A retrospective study of the role of an occupational therapist in the cancer nutrition rehabilitation program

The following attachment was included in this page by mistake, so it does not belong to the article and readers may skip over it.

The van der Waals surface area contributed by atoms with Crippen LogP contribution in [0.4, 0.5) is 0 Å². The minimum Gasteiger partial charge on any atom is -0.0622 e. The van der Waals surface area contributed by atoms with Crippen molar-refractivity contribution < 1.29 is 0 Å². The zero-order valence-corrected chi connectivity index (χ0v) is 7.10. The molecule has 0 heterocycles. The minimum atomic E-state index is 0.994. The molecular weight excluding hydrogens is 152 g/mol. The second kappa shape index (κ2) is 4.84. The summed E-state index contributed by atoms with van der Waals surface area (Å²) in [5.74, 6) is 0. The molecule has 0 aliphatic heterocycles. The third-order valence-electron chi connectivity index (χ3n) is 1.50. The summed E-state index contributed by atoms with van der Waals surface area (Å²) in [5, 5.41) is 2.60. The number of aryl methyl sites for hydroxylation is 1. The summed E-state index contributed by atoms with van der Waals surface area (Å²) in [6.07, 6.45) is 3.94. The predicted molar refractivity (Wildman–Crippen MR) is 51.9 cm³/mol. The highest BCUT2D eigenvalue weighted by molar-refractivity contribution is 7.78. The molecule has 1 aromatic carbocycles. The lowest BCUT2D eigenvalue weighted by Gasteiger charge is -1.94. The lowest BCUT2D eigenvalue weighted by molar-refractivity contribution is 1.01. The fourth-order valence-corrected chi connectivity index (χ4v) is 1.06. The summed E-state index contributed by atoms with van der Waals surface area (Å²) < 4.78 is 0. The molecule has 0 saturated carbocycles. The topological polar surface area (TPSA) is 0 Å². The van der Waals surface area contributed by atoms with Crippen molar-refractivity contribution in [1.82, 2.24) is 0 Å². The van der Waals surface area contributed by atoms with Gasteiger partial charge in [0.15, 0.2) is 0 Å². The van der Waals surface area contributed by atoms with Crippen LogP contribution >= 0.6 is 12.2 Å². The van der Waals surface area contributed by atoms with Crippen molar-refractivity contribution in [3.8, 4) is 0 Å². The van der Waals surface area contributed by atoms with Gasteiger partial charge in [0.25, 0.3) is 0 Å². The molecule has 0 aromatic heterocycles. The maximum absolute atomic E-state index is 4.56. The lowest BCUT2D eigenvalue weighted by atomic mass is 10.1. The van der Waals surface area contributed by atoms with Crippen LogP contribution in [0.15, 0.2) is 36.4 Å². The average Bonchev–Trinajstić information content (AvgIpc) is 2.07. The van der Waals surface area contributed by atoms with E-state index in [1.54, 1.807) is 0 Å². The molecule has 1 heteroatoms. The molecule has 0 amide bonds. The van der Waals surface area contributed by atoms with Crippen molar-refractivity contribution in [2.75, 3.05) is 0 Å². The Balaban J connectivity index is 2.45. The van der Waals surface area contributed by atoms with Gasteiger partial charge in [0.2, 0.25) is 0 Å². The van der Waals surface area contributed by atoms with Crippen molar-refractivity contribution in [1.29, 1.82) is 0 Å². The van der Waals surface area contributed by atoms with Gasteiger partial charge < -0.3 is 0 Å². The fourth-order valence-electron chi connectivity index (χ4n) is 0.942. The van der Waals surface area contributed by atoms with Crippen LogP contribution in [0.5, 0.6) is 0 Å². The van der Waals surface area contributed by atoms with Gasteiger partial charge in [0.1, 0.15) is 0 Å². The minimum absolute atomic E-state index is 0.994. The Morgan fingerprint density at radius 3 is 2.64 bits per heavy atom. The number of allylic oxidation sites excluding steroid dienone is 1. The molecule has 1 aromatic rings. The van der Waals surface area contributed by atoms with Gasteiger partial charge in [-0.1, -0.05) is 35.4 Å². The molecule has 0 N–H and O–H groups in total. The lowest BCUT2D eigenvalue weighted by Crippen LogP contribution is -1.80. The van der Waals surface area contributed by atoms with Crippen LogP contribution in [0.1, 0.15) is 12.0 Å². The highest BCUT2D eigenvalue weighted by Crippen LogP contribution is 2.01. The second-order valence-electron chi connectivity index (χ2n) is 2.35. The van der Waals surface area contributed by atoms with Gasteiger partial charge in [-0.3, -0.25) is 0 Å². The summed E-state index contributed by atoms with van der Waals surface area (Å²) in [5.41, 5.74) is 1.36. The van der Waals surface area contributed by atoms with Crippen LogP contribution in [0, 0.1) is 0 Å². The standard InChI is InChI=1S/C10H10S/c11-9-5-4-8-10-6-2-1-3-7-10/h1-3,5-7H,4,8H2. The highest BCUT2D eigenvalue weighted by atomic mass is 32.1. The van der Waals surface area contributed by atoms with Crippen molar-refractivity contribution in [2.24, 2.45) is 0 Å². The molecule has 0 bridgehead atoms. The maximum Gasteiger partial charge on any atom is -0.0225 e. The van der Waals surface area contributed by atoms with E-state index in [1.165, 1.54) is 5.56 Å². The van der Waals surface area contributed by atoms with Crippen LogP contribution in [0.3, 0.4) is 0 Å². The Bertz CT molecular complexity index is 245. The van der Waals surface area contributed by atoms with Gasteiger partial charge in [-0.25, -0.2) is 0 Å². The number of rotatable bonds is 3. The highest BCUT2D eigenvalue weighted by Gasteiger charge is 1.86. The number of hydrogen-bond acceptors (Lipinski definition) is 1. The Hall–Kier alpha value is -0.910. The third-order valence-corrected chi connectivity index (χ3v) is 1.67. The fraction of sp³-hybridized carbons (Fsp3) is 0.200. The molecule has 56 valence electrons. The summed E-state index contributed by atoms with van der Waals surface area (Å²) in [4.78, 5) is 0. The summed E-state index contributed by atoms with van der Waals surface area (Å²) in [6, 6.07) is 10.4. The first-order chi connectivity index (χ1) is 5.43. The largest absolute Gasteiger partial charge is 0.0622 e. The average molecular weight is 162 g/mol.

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PURPOSE: The purpose of the study was to determine how frequently each domain of activity was addressed and how frequently specific interventions were used by an occupational therapist (OT) with cancer patients who attended an 8-week Cancer Nutrition and Rehabilitation (CNR) program. METHODS: Sixty-two patients with cancer were assessed. All received interventions by the OT within the CNR program. The following activity domains: (1) self-care, (2) productivity, and (3) leisure that were addressed during appointments with the OT were recorded following each visit. Seven categories of interventions were predetermined and their use was recorded using a checklist. RESULTS: Descriptive statistics were conducted and revealed that 36% of the therapist's time was spent assessing patients' functional capacity while 64% was spent providing interventions. The OT's interventions addressed leisure and exercise (54%), productive activities such as housework and paid employment (32%), and basic activities of daily living (14%). The frequency of specific interventions provided were as follows: 40% in teaching of energy conservation and activity management techniques, 33% in goal setting/support and counseling, 9% in cognitive retraining/stimulation, 6% in communication with community agencies, and 4% in teaching of joint and bone protection techniques, help with management of neuropathies, and education on scar management respectively. CONCLUSION: It is suggested that OTs practicing in oncology use a variety of interventions to better address productive and leisure activities. The data suggests that limitations in these areas were more prevalent than in self-care activities. Further study is needed to examine OT interventions in oncology.